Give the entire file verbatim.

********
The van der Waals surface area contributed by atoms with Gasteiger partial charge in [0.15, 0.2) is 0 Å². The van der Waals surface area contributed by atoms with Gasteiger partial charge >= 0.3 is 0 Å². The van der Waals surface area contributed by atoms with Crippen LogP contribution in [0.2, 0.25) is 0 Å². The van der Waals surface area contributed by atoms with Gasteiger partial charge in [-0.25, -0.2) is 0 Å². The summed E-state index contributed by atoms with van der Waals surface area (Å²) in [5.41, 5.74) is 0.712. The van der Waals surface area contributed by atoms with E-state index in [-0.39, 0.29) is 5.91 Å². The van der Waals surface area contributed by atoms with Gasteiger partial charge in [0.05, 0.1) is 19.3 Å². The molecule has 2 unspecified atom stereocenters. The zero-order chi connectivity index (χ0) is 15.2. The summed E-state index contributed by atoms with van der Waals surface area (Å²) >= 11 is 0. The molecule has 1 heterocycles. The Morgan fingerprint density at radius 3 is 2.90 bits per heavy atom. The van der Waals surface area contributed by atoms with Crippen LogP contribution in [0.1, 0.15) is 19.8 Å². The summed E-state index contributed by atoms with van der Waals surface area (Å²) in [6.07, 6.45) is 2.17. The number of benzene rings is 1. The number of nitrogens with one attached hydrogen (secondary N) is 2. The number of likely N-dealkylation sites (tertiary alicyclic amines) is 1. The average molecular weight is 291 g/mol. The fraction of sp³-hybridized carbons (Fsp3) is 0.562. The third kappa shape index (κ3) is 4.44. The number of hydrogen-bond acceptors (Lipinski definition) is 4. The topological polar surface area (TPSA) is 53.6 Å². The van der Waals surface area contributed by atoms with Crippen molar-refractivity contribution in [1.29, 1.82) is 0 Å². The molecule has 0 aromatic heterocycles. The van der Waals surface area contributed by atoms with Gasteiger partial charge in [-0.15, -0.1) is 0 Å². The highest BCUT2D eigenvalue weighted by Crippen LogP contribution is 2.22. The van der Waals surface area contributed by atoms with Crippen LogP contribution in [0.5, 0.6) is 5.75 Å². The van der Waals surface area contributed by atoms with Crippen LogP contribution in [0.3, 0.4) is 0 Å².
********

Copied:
The van der Waals surface area contributed by atoms with Gasteiger partial charge in [0.15, 0.2) is 0 Å². The van der Waals surface area contributed by atoms with Gasteiger partial charge >= 0.3 is 0 Å². The van der Waals surface area contributed by atoms with Crippen LogP contribution in [0.2, 0.25) is 0 Å². The van der Waals surface area contributed by atoms with Gasteiger partial charge in [-0.25, -0.2) is 0 Å². The summed E-state index contributed by atoms with van der Waals surface area (Å²) in [5.41, 5.74) is 0.712. The van der Waals surface area contributed by atoms with E-state index in [-0.39, 0.29) is 5.91 Å². The van der Waals surface area contributed by atoms with Gasteiger partial charge in [0.05, 0.1) is 19.3 Å². The molecule has 2 unspecified atom stereocenters. The zero-order chi connectivity index (χ0) is 15.2. The summed E-state index contributed by atoms with van der Waals surface area (Å²) >= 11 is 0. The molecule has 1 heterocycles. The Morgan fingerprint density at radius 3 is 2.90 bits per heavy atom. The van der Waals surface area contributed by atoms with Crippen LogP contribution in [0.1, 0.15) is 19.8 Å². The summed E-state index contributed by atoms with van der Waals surface area (Å²) in [6.07, 6.45) is 2.17. The number of benzene rings is 1. The number of nitrogens with one attached hydrogen (secondary N) is 2. The number of likely N-dealkylation sites (tertiary alicyclic amines) is 1. The average molecular weight is 291 g/mol. The fraction of sp³-hybridized carbons (Fsp3) is 0.562. The third kappa shape index (κ3) is 4.44. The number of hydrogen-bond acceptors (Lipinski definition) is 4. The topological polar surface area (TPSA) is 53.6 Å². The van der Waals surface area contributed by atoms with Crippen molar-refractivity contribution in [1.29, 1.82) is 0 Å². The molecule has 0 aromatic heterocycles. The van der Waals surface area contributed by atoms with Gasteiger partial charge in [-0.15, -0.1) is 0 Å². The highest BCUT2D eigenvalue weighted by Crippen LogP contribution is 2.22. The van der Waals surface area contributed by atoms with Crippen LogP contribution in [0.5, 0.6) is 5.75 Å². The van der Waals surface area contributed by atoms with Crippen LogP contribution in [0.3, 0.4) is 0 Å².